“We want to take concrete steps to reduce our share in an orderly way as soon as possible,” Finance Minister Jun Azumi said at a joint press conference in Tokyo yesterday with his U.S. counterpart. “The world cannot tolerate nuclear development.”
Geithner’s meetings were part of a trip to Asia’s two largest economies aimed at building support for tighter Iranian economic sanctions after international monitors detected an acceleration in the nation’s nuclear development program. China, which counts Iran as one of its top petroleum suppliers, snubbed the U.S. this week, with a vice foreign minister saying his nation “opposes imposing pressure and sanctions.”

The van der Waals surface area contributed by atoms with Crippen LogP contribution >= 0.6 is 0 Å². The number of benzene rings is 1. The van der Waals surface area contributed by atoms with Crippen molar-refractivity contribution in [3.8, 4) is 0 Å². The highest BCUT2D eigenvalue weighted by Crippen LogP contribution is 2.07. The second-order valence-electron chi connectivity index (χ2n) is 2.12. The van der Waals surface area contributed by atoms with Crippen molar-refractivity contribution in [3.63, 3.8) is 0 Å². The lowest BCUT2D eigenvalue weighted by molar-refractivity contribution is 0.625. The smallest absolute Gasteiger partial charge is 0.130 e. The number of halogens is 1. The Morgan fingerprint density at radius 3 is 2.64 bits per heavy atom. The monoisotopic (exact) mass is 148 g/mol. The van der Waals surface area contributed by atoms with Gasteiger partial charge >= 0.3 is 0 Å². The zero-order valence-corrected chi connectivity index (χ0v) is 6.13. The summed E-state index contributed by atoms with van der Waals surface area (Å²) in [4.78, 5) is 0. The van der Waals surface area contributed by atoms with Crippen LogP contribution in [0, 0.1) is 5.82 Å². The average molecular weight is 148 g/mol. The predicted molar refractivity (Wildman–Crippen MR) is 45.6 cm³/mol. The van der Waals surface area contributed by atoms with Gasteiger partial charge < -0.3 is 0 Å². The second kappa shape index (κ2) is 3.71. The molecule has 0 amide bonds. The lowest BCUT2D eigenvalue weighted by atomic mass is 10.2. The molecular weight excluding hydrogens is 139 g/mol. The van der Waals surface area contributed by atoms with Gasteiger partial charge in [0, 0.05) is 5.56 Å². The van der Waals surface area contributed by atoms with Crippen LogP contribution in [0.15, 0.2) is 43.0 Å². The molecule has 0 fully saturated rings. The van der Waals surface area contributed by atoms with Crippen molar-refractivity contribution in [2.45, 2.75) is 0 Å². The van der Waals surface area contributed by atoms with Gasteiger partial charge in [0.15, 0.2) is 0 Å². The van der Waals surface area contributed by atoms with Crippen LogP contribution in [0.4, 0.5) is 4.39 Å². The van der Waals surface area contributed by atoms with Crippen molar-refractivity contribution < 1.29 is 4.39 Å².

(...) JX Nippon Oil & Energy Corp., Japan’s biggest refiner, is in talks with Saudi Arabia and other producers to replace crude shipments in the event of an embargo, according to an official who declined to be identified, citing company policy. JX buys about 90,000 barrels of Iranian oil a day, the official said.
Japanese Chief Cabinet Secretary Osamu Fujimura said the government hasn’t made a final decision on cutting Iranian imports, and that Azumi’s pledge “is just one of several opinions.” Azumi later said he is seeking ways to make sure sanctions on Iran don’t hurt the Japanese economy.
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